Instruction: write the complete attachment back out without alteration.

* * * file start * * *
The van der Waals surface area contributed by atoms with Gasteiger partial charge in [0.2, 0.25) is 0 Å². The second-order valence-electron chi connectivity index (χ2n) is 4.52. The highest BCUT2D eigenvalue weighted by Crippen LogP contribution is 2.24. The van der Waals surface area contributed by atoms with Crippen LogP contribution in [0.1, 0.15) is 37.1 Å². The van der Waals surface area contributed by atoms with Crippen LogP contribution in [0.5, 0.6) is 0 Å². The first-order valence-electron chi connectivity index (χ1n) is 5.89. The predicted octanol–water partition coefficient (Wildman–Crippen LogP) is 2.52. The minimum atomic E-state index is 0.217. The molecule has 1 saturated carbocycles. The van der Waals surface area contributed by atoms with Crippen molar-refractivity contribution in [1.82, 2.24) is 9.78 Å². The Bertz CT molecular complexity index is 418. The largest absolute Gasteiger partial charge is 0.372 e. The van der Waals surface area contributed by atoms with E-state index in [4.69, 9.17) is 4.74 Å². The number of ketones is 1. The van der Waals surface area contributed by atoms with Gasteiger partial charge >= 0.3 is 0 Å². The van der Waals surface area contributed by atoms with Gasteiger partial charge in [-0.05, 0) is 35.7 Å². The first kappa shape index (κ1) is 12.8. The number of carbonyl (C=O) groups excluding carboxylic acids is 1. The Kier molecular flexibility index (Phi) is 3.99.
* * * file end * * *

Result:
The van der Waals surface area contributed by atoms with Gasteiger partial charge in [0.2, 0.25) is 0 Å². The second-order valence-electron chi connectivity index (χ2n) is 4.52. The highest BCUT2D eigenvalue weighted by Crippen LogP contribution is 2.24. The van der Waals surface area contributed by atoms with Crippen LogP contribution in [0.1, 0.15) is 37.1 Å². The van der Waals surface area contributed by atoms with Crippen LogP contribution in [0.5, 0.6) is 0 Å². The first-order valence-electron chi connectivity index (χ1n) is 5.89. The predicted octanol–water partition coefficient (Wildman–Crippen LogP) is 2.52. The minimum atomic E-state index is 0.217. The molecule has 1 saturated carbocycles. The van der Waals surface area contributed by atoms with Crippen molar-refractivity contribution in [1.82, 2.24) is 9.78 Å². The Bertz CT molecular complexity index is 418. The largest absolute Gasteiger partial charge is 0.372 e. The van der Waals surface area contributed by atoms with E-state index in [4.69, 9.17) is 4.74 Å². The number of ketones is 1. The van der Waals surface area contributed by atoms with Gasteiger partial charge >= 0.3 is 0 Å². The van der Waals surface area contributed by atoms with Gasteiger partial charge in [-0.05, 0) is 35.7 Å². The first kappa shape index (κ1) is 12.8. The number of carbonyl (C=O) groups excluding carboxylic acids is 1. The Kier molecular flexibility index (Phi) is 3.99.